Cervical Myelopathy


  • Cervical Spondylosis is a general term for age-related wear and tear affecting the spinal discs of the neck.  The most common form of spondylosis is radiculopathy (i.e. nerve root compression).  Cervical myelopathy is spondylosis causing compression on the cervical cord.
  • As with radiculopathy, this can be caused by disc herniation (but dorsomedial cf lateral herniation) or degenerative changes (osteoarthritis) with the development of bony lesions causing pressure on the cord and/or its blood supply
  • A narrow spinal canal can predispose to myelopathy

Clinical Features

  • Usually insidious onset
    • first symptoms are often disturbance of gait/balance; neck stiffness/discomfort (note that radicular pain is rare, and pain in the neck is unusual)
    • spasticity of the legs, then later also the arms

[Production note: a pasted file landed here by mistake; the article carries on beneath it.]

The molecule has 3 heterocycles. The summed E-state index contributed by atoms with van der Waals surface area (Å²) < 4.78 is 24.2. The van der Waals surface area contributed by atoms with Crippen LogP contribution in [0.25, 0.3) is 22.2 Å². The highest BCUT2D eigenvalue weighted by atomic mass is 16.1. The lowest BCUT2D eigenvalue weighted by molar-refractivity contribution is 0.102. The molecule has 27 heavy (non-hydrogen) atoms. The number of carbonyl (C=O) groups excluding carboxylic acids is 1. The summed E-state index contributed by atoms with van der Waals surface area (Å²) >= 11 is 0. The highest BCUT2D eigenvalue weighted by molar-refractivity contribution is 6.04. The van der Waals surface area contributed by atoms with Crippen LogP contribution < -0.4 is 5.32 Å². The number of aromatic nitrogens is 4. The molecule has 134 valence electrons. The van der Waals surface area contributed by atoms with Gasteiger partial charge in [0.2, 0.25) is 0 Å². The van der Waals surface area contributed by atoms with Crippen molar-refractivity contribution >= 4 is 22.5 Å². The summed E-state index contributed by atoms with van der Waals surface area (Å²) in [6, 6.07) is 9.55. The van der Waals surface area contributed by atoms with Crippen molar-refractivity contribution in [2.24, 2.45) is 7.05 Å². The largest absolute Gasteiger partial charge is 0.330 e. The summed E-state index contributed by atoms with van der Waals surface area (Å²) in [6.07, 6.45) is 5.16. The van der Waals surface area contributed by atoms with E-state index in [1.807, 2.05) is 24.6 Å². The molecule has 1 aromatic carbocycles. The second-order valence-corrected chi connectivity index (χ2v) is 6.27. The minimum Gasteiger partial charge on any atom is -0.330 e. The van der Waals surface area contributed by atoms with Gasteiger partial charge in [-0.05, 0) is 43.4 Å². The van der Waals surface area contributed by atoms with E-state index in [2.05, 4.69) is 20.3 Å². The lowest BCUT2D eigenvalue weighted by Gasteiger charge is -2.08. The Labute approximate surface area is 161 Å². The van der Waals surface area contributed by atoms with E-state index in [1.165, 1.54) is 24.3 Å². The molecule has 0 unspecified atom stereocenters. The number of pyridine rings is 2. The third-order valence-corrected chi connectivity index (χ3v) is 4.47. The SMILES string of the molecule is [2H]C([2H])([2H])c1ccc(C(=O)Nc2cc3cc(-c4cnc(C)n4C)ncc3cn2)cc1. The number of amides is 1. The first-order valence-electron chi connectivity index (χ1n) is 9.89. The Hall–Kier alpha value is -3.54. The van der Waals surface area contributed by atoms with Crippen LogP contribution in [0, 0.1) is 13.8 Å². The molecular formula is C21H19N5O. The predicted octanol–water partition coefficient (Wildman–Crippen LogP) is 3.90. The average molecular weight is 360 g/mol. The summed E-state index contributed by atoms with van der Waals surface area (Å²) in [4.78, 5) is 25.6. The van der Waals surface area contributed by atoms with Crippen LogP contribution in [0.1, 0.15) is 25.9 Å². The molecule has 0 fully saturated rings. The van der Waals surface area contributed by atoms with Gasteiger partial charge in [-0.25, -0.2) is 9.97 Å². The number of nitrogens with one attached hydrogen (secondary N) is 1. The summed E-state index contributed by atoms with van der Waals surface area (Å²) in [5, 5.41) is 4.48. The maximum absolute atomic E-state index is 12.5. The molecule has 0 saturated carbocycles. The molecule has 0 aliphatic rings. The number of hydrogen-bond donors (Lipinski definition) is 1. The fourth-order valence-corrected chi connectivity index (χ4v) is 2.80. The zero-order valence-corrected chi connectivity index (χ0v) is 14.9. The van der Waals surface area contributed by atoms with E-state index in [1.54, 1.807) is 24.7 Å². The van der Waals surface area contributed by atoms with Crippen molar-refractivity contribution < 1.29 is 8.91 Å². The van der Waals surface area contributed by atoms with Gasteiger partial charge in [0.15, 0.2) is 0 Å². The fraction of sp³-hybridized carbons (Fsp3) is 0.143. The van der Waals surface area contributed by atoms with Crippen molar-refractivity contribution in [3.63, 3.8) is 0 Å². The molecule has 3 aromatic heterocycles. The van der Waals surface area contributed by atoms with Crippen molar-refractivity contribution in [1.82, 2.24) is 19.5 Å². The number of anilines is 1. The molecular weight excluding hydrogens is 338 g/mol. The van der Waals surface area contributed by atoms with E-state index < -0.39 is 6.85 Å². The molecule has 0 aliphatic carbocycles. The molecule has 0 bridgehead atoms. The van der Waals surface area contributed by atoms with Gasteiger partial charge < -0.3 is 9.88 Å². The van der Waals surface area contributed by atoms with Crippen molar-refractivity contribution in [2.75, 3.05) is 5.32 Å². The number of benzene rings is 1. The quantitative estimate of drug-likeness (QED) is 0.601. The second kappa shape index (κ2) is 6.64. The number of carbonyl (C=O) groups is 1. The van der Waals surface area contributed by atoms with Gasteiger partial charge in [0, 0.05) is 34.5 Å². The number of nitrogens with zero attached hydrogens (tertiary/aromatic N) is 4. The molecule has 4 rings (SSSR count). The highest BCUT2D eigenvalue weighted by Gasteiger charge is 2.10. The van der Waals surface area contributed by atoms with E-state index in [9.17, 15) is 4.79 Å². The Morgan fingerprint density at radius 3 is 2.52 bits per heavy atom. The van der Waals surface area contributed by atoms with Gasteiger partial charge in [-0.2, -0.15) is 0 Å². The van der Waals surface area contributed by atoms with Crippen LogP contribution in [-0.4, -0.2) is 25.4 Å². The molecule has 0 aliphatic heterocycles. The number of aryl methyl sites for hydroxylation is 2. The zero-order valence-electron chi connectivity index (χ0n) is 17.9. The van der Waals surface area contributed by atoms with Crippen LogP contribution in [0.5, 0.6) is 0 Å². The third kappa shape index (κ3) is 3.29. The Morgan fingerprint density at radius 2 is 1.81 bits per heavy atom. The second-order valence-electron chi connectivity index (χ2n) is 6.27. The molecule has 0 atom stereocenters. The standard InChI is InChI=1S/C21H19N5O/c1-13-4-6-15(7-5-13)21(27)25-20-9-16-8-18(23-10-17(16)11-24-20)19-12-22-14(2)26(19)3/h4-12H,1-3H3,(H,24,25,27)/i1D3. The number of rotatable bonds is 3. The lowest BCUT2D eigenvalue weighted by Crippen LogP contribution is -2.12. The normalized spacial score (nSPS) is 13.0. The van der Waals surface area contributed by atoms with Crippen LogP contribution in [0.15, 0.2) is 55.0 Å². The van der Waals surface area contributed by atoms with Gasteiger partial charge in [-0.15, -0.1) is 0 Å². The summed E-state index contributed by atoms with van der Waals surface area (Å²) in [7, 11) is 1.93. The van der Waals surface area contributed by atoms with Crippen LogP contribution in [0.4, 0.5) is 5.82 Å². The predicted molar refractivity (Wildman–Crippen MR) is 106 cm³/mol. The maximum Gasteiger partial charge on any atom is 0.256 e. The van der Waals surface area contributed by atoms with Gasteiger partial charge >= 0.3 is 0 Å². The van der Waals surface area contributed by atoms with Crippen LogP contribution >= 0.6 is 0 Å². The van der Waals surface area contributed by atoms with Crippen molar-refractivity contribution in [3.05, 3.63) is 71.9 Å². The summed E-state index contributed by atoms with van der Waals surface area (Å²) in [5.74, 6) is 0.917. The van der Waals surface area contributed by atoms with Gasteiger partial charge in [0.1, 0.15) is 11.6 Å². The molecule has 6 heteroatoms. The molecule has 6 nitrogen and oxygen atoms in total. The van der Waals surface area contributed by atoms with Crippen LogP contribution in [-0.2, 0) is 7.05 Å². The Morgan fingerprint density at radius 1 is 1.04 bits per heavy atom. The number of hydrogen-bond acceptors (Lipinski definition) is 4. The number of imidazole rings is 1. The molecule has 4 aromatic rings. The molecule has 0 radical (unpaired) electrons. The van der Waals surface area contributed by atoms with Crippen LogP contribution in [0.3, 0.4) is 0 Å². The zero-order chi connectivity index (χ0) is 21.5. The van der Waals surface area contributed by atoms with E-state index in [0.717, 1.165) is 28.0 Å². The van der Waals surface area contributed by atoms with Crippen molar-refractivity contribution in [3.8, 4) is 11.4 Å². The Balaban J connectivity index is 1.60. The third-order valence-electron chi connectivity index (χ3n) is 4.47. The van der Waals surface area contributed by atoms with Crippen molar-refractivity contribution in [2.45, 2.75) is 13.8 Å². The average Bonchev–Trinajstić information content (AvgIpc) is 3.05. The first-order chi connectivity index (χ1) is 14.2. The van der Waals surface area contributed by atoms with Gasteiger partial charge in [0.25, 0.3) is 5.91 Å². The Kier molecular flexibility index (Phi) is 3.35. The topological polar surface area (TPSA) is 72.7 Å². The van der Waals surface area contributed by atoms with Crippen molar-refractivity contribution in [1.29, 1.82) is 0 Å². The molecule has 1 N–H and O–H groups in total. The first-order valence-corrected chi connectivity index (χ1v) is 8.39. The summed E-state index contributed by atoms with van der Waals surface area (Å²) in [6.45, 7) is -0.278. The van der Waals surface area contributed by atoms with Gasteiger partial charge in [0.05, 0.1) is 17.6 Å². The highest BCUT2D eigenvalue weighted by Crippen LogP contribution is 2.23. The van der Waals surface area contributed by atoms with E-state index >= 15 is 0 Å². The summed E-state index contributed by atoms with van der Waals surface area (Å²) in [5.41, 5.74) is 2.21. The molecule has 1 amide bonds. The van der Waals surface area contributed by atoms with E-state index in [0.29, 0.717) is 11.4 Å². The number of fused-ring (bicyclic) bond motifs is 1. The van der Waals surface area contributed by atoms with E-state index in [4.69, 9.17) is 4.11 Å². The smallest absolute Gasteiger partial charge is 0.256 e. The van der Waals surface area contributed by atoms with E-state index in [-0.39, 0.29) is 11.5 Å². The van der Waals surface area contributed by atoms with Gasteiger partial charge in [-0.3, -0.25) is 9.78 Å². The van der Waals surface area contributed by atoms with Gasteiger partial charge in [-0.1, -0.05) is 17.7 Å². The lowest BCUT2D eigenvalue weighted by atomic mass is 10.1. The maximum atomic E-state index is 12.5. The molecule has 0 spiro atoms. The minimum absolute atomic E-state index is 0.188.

• sensory loss in the upper limbs is common (less so in the lower limbs)
      • tingling, numbess, loss of proprioception (clumsiness)
  • Acute deterioration can occur with trauma, particularly hyperextension injuries
  • Eventually, loss of sphincter control can occur with severe disease


  • MRI spine

Management and Prognosis

  • Surgical decompression is often performed to prevent further deterioration.  However, current symptoms/signs can persist and may never resolve fully
  • Some cases will resolve without even surgery (i.e. variable)

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